Once upon a time in America there were rail systems in many major cities around the country. In many ways we looked very European with our trams plying streets and roads between businesses and residential areas. You can still see the relics of these rail systems in some places like the famous trolleys and fuctional light rails in San Francisco or the tracks peeking out from under the poorly kept pavement under the streets of Georgetown.

In these days of much needed public transportation to help the rich folks get their under paid workers where they need them, you’d think that public transportation would be in everyone’s interest. Yet the bus syndicates, partly helped by the oil conglomerates, killed the street car system almost everywhere. “We can do it cheaper and faster,” they said, “These rails are in the way and the trams are loud and unsightly.” They claim buses are faster and more maneuverable.

Yet they clogged the streets with their traffic, clogged the air with their pollution, and are almost never on time. When I lived in Prague I could look at a schedule and know exactly when the tram would show up. In some cases we waited before leaving because the tram was actually ahead of schedule. If I look at a schedule for a bus I’m wasting my time. They don’t wait if they are ahead of schedule, they are usually behind schedule, and if it’s rush hour just forget it; you’re faster on foot.

In this city I see thriving communities along the rail lines with a nice mix of residential and small business. If there is any of this along the bus lines then it seems built up because of sheer attrition. No one here wants to take a bus. America needs to get rid of them in her urban environments. We need and deserve something better than the bus systems municipalities were convinced to get.

Comments Off on Rail Systems in Decline | Catergorized: dc  political  prague  san francisco  technology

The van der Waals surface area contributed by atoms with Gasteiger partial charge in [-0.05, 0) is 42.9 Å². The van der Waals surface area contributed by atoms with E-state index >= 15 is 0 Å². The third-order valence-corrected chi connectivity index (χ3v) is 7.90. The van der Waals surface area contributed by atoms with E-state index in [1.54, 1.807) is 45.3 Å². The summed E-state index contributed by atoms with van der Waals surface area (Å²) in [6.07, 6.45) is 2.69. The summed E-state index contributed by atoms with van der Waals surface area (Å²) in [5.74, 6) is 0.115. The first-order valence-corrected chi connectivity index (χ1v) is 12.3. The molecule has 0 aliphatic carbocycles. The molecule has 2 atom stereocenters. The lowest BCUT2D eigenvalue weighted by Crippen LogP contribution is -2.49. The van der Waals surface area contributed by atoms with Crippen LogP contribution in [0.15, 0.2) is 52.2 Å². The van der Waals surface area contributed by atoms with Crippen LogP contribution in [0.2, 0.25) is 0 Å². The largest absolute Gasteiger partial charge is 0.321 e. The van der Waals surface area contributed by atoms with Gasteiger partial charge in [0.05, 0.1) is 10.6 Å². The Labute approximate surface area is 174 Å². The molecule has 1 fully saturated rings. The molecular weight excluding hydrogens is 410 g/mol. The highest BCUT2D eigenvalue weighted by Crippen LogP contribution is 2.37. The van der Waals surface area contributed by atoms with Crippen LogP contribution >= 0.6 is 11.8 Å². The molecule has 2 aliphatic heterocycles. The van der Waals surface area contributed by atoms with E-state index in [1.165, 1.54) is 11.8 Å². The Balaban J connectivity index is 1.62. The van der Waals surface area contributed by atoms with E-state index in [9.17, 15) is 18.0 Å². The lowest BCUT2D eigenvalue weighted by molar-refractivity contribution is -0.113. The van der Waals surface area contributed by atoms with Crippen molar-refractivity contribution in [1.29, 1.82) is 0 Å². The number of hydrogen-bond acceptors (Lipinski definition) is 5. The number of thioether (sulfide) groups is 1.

2005.02.28

Quality Versus Quantity

As I’m coming towards crunch time to complete the February Blogging Challenge I realize I am suddenly facing an issue of quantity versus quality. I’ve got nine more entries to get done before the end of tomorrow. For some bloggers that is not a big deal. They post links with lame commentary that sometimes seems profound (and I guess it is if enough folks buy into it) but my weakness is that I like to write substantive entries.

This is the same problem I used to face writing snail mail back in the old days of just a decade ago. I felt that a letter was not substantial unless it was at least ten pages. These weren’t ten pages of drivel, though maybe it seemed that way to the recipient. I tried to make sure what I wrote had a quality above that of triviality. Yet to crank out nine more articles will diminish the quality of my writing in favor of quantity. In fact many of the previous articles I’m a bit shamed of since I’m hitting crunch time.

So, an apology if some of these are short, “sweet”, and to the point. Normally I would like to delve into a topic and I just don’t have time.

1 Comment | Catergorized: life  thoughts  writing
« Politics As Gladiatorial Sport      Rail Systems in Decline »« Older Entries     Next Page »